I’d been sleeping with another Argentine, Luis Perón (no relation, or so he claimed), a narrow, meatless man surviving on a fat trust fund who spoke in a self-conscious combination of languages. He found me the job, not that it was any grand gesture on his part. Someone called Luis, Luis called me, y voilà, as he would say.
“Ciao, Céline, you wanna speak English con un vieux Argentin?”
Despite my name and its pretty little accent aigu, I have no direct connection to this country. Our line goes straight and neat from Sweden to Iowa. In this regard, I’m a real torchbearer, the first of our American clan to escape the Midwestern flatlands, never to return. Though, having named and raised me on her own, my mother, Karina Bonggren, née Klasson, liberated from a bad marriage by my father’s timely cardiac arrest, was our family’s first iconoclast.
On the telephone, señor Cortázar spoke French better than I did, and with an accent vastly more charming. From the instant he cut the call I was sorry that we’d be forever strapped to the English language.
Señor Cortazar lived on the second floor of a hôtel particulier just around the corner from the Picasso Museum. To see him, I first had to enter a code into a blue-lit keypad and then lean with all my weight against the leaden outer door before stumbling into the courtyard, which, after the two-tone thunk and submarine-seal, went quiet.
This silence was at its finest after some snow had fallen, and I’d have traded all the brimming flower boxes in the world for that flawless square of white.
I was living then in a charmless apartment on the eleventh floor of a deathly building in the fifteenth, constructed in the seventies when Parisians, apparently lonely for the days when others were destroying their city, took a shot at doing it themselves. It was late October when Luis called me, and late November when I first heard my footsteps echoing in señor Cortázar’s secret courtyard.
Back then I was always glad to be somewhere else, and tried never to spend a night at home. Which is, in large part, why I was sleeping with Luis in the first place. I liked his clean sheets, his crackling fire, his bathtub, its golden claws balancing on sparkling yellow tile, but I’d never been in bed with anyone so meager and pretty and, beyond his apartment’s comforts, he provided me very little pleasure.
I preferred then, as I do now, a man with a bit of heft. I want someone with stature, both physical and psychic. Someone slightly rough. I don’t mean cruel, nor do I mean the costumes men wear—tattoos, chains, leather, beards, or any of their other easy vanities. I mean something impossible to fabricate, something just beneath the skin, a thing slightly forbidding in the eye, a sturdy and unpredictable heart. A man not necessarily tall, though that’s always nice, but someone with thickness. A man dramatically less feminine than me. In Paris, that can be difficult to find. It wasn’t as if, crossing his courtyard, passing the concierge’s glass door with its drawn lace curtains, walking those polished stairs, I imagined señor Cortázar a prospective paramour, but I was coming then to see just how many forms of love existed, and how many forms of lover.
At his door I turned a small butterfly, which was bolted to a tooled brass breast. The bell rang and then there were footsteps. I am five foot ten in my highest heels, which were then and are still two inches tall. On that first day in November I wore those, a loose cream-colored muslin skirt, and a thick black cashmere sweater my mother had sent me for my twenty-eighth birthday. I left my hair down. Essentially, I was dressed as Anouk Aimée in that photograph where she’s walking her dog along the Seine. Like a schoolgirl, I had it on my wall in a frame. In the alchemy of her expression there was a charisma, a wildness, an ease, which eluded me, but which I was certain I was on the precipice of possessing. I’d spent a long time wandering Paris trying to find a bag like the one in the photograph, and eventually came close with an Algerian man at the Porte d’Orléans. It was masterfully made, not very expensive, and I treasured it because it was mannish and rough.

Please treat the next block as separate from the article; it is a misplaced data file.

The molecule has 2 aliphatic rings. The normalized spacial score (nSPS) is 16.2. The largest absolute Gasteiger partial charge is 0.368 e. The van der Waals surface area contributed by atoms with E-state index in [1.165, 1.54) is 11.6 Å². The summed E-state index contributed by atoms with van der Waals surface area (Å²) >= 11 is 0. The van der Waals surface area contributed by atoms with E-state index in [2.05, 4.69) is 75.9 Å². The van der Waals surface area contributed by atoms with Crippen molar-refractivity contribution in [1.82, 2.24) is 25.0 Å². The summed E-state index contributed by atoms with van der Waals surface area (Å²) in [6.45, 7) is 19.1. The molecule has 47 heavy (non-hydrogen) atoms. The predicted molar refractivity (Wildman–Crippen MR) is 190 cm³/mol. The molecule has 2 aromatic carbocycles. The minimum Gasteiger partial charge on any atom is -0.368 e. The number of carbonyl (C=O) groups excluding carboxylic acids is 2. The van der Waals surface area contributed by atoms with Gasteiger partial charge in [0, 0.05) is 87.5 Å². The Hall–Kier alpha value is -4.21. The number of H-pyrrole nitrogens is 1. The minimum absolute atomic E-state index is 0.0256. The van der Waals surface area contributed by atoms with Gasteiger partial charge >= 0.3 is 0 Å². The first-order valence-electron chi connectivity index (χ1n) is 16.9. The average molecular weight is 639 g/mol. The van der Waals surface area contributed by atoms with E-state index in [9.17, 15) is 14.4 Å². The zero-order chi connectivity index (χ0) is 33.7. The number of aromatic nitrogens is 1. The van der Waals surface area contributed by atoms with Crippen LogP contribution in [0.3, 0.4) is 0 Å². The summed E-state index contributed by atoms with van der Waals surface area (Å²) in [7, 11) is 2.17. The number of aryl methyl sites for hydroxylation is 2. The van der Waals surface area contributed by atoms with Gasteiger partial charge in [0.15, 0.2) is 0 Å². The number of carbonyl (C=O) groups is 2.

When señor Cortázar opened the door, his eyes were directly on level with mine, which were blue, as they remain, while his were gray, to match a trimmed beard and a head of hair surprisingly rich and plentiful given his more than sixty years of life. He was dressed that day pretty much as he would always be, in wide-wale corduroy pants the color of either green olives or chestnut shells, a well-made shirt, white or French blue, and a cardigan sweater, dove gray or navy. All of his clothes were excellent but, against fashion, cut loose and large for comfort. The pants and shirts were baggy, the sweaters long. Someone else might describe him as rumpled, in the style of a television professor, but someone else is an idiot. Really, there was nothing rumpled about him. He was as elegantly dressed as any man I’d ever known. I never saw him wear shoes. His socks were brightly colored, frequently in shades of fire, but occasionally in some variant of green. That first day, I remember very well, they were a dazzling feline orange against brown cuffs.
He said, “Hello. You are Ms.”, then hesitated and winced—the way everyone in this country does before pronouncing Bonggren, changing the shape of his mouth in search of some graceful way to begin. He did his best, shook my hand, turned, and showed me in.